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The clinical presentation of pseudomonal infections depends on the site of infection and is often indistinguishable from other gram-negative organisms.
Glanders and melioidosis infections have different stages with varied clinical presentations.

    Bacteremia and sepsis

    • Clinical presentation is often identical to other gram-negative organisms.
    • Fever is usually present, except in very young or premature infants. Fever is often accompanied by tachycardia and tachypnea.
    • Patients appear toxic and may present with apprehension, disorientation, or obtundation.
    • Signs of shock, including hypotension, azotemia, or acute renal failure, may be observed.
    • Respiratory failure occurs in the presence of bacteremic pseudomonal pneumonia or in conjunction with airway restrictive disease syndrome.
    • Jaundice appears to occur more often than in other forms of gram-negative sepsis, but disseminated intravascular coagulation (DIC) is relatively uncommon.

Pseudomonal cellulitis presents with a dusky red–to–bluish green skin discoloration and purulent discharge. The typical fruity or mouselike odor has been linked to pseudomonal infection. Vesicles and pustules may occur as satellite lesions. The eruption may spread to cover wide areas and cause systemic manifestations.

  • CNS infections
    • Clinical signs of pseudomonal meningitis are indistinguishable from bacterial meningitis, except for the hallmark EG skin lesions.
    • Signs of CNS infections in neonates are often nonspecific and subtle (eg, fever, hypothermia, lethargy, seizures, irritability, bulging fontanel, respiratory distress, feeding intolerance, vomiting).
    • In children and adults, physical presentations of bacterial meningitis can include fever, photophobia, nuchal rigidity, lethargy, disorientation, coma, and ataxia.
  • Ear infections
    • Involvement of the ear can be mild to severe.
    • Pain can be elicited by traction of the tragus or pinna, although pain becomes persistent as the disease progresses.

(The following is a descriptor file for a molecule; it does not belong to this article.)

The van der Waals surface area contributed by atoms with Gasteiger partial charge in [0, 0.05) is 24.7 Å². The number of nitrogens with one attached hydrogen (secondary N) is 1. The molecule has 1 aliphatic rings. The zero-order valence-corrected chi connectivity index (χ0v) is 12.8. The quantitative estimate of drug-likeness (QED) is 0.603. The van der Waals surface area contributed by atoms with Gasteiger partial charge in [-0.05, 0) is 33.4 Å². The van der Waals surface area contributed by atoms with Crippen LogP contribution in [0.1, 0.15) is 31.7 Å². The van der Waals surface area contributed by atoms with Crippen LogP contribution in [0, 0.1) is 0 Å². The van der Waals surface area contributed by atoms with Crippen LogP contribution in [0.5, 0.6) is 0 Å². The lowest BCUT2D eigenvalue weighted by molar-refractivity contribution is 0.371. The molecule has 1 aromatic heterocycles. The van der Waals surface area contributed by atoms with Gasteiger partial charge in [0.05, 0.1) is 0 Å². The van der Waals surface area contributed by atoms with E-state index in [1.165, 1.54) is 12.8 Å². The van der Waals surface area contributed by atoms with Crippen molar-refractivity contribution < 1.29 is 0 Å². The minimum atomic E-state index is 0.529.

• Typical presentations include erythema, edema, pain, and warmth; however, many individuals who are immunocompromised may manifest no signs.
  • Eye infections
    • Ring ulcers can reportedly develop.
    • The corneal epithelium peripheral to the primary ulcer typically develops a diffuse, gray, ground-glass appearance. The ulcer is also associated with marked anterior chamber reaction and hypopyon formation.
    • Extensive keratitis can extend to the limbus and produce an infectious scleritis.
    • Diffuse epithelial disease is usually associated with hydrophilic contact lens wear.

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Individuals who are immunocompromised tend to be vulnerable to pseudomonal infections. People who work with animals or who are exposed to contaminated soil and water in certain endemic areas are at risk for glanders and melioidosis.
Risk factors and predisposing conditions include the following:

  • Bacteremia: Conditions that predispose disease progress to bacteremia include hematological malignancies, immunoglobulin deficiency states, neutropenia, diabetes mellitus (DM), organ transplantation, severe burns, diffuse dermatitis, and AIDS. Other predisposing factors include cancer chemotherapy that causes neutropenia or ulceration of the respiratory and GI tracts, steroid administration, antibiotic therapy, placement of IV lines, urinary tract instrumentation or catheterization, surgery, trauma, and premature birth. IV lines should be inserted under sterile conditions and should be changed per hospital protocol.
  • Bone infections: Individuals at risk include persons who abuse IV drugs; postsurgical patients; patients with penetrating trauma, diabetes, peripheral vascular disease, or rheumatoid arthritis; older persons; and patients with chronic debilitation.

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